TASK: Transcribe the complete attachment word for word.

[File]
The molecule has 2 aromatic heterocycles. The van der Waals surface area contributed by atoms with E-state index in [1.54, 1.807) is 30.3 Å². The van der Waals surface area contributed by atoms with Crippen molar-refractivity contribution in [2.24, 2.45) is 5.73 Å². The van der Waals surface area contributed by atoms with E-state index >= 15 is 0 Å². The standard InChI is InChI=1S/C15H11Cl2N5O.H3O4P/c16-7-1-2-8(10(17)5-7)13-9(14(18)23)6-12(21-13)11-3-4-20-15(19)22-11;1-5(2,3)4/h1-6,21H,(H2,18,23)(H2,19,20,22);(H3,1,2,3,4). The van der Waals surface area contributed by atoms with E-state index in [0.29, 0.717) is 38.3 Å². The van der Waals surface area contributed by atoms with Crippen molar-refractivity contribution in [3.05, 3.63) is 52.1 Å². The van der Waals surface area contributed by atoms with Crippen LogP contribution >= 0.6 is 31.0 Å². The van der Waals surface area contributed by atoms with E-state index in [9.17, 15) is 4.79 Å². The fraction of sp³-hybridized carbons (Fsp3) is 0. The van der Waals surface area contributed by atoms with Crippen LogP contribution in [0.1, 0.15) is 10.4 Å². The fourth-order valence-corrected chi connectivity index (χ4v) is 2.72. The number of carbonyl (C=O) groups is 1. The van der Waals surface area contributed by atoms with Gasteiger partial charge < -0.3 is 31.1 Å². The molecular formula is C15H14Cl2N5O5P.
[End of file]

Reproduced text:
The molecule has 2 aromatic heterocycles. The van der Waals surface area contributed by atoms with E-state index in [1.54, 1.807) is 30.3 Å². The van der Waals surface area contributed by atoms with Crippen molar-refractivity contribution in [2.24, 2.45) is 5.73 Å². The van der Waals surface area contributed by atoms with E-state index >= 15 is 0 Å². The standard InChI is InChI=1S/C15H11Cl2N5O.H3O4P/c16-7-1-2-8(10(17)5-7)13-9(14(18)23)6-12(21-13)11-3-4-20-15(19)22-11;1-5(2,3)4/h1-6,21H,(H2,18,23)(H2,19,20,22);(H3,1,2,3,4). The van der Waals surface area contributed by atoms with E-state index in [0.29, 0.717) is 38.3 Å². The van der Waals surface area contributed by atoms with Crippen molar-refractivity contribution in [3.05, 3.63) is 52.1 Å². The van der Waals surface area contributed by atoms with Crippen LogP contribution >= 0.6 is 31.0 Å². The van der Waals surface area contributed by atoms with E-state index in [9.17, 15) is 4.79 Å². The fraction of sp³-hybridized carbons (Fsp3) is 0. The van der Waals surface area contributed by atoms with Crippen LogP contribution in [0.1, 0.15) is 10.4 Å². The fourth-order valence-corrected chi connectivity index (χ4v) is 2.72. The number of carbonyl (C=O) groups is 1. The van der Waals surface area contributed by atoms with Gasteiger partial charge < -0.3 is 31.1 Å². The molecular formula is C15H14Cl2N5O5P.